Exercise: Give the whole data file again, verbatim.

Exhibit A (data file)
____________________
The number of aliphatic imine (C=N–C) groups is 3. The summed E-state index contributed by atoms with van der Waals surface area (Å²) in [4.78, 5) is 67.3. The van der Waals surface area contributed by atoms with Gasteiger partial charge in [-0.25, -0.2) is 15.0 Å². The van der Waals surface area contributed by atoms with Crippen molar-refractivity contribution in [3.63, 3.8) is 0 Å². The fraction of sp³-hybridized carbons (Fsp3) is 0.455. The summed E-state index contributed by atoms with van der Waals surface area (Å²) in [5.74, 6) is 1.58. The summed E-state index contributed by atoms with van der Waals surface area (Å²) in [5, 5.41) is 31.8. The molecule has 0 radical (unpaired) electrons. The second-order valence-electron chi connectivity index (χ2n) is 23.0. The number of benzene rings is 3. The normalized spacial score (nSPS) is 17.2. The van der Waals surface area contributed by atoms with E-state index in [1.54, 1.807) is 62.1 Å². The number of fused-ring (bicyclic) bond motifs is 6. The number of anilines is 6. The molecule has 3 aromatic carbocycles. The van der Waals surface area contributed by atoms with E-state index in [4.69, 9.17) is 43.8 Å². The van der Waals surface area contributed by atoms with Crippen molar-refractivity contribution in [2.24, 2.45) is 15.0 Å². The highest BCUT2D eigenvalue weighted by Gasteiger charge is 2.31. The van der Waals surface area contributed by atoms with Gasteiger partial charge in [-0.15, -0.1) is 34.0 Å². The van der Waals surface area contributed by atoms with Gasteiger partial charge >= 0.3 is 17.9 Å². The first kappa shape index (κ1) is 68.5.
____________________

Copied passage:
The number of aliphatic imine (C=N–C) groups is 3. The summed E-state index contributed by atoms with van der Waals surface area (Å²) in [4.78, 5) is 67.3. The van der Waals surface area contributed by atoms with Gasteiger partial charge in [-0.25, -0.2) is 15.0 Å². The van der Waals surface area contributed by atoms with Crippen molar-refractivity contribution in [3.63, 3.8) is 0 Å². The fraction of sp³-hybridized carbons (Fsp3) is 0.455. The summed E-state index contributed by atoms with van der Waals surface area (Å²) in [5.74, 6) is 1.58. The summed E-state index contributed by atoms with van der Waals surface area (Å²) in [5, 5.41) is 31.8. The molecule has 0 radical (unpaired) electrons. The second-order valence-electron chi connectivity index (χ2n) is 23.0. The number of benzene rings is 3. The normalized spacial score (nSPS) is 17.2. The van der Waals surface area contributed by atoms with E-state index in [1.54, 1.807) is 62.1 Å². The number of fused-ring (bicyclic) bond motifs is 6. The number of anilines is 6. The molecule has 3 aromatic carbocycles. The van der Waals surface area contributed by atoms with E-state index in [4.69, 9.17) is 43.8 Å². The van der Waals surface area contributed by atoms with Crippen molar-refractivity contribution in [2.24, 2.45) is 15.0 Å². The highest BCUT2D eigenvalue weighted by Gasteiger charge is 2.31. The van der Waals surface area contributed by atoms with Gasteiger partial charge in [-0.15, -0.1) is 34.0 Å². The van der Waals surface area contributed by atoms with Gasteiger partial charge >= 0.3 is 17.9 Å². The first kappa shape index (κ1) is 68.5.